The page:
'Real Socialism' in Historical Perspective

Robert W. Cox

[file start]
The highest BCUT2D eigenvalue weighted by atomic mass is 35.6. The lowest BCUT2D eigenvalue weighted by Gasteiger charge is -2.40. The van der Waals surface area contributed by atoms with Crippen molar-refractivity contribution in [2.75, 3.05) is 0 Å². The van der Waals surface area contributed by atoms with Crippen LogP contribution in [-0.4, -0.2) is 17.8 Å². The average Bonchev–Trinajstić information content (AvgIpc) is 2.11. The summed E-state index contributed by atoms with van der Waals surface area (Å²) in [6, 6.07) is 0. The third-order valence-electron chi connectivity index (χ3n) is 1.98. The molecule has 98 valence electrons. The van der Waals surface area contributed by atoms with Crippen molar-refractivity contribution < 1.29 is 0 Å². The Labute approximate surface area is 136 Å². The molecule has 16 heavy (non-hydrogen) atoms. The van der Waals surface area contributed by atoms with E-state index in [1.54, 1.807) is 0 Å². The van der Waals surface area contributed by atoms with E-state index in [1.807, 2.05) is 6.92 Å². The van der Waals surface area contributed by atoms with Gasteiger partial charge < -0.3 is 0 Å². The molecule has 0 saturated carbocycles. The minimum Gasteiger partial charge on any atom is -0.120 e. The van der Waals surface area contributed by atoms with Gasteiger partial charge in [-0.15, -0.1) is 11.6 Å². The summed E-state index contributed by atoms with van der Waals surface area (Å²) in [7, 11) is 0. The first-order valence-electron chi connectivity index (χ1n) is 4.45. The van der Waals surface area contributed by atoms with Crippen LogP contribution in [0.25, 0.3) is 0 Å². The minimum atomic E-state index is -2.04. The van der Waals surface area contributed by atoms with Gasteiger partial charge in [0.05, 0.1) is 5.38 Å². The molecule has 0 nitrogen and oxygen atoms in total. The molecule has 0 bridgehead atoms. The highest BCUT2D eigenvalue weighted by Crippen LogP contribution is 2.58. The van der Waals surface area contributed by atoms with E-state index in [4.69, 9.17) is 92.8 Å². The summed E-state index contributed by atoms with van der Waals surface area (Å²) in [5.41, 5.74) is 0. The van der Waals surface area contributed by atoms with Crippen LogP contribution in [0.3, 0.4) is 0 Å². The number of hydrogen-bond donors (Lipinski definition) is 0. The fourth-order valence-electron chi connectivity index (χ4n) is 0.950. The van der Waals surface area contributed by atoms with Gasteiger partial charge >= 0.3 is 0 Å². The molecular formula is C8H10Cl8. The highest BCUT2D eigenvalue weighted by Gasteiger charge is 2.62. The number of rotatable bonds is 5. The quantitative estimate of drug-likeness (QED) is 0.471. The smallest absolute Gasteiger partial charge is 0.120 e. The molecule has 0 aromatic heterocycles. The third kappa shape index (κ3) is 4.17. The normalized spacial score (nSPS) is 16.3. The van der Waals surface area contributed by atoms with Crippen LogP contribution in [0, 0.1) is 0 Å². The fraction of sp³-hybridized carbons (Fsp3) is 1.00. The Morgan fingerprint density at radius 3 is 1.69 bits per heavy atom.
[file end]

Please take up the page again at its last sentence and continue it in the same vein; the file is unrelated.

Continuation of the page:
The death of socialism is affirmed everywhere today as a matter of common knowledge, from yesterday's newspaper to the neo-Hegelian "end of history" proclaimed by Francis Fukuyama, and the neo-Burkian reflections on revolution in Eastern Europe by Ralf Dahrendorf. The events of Eastern Europe are read as the definitive seal of closure upon something much broader than the regimes of "real socialism". They signal the end of an historical project that had its origins in the response of nineteenth-century industrial society to the disintegrating impact of capitalism. Or so it would seem.

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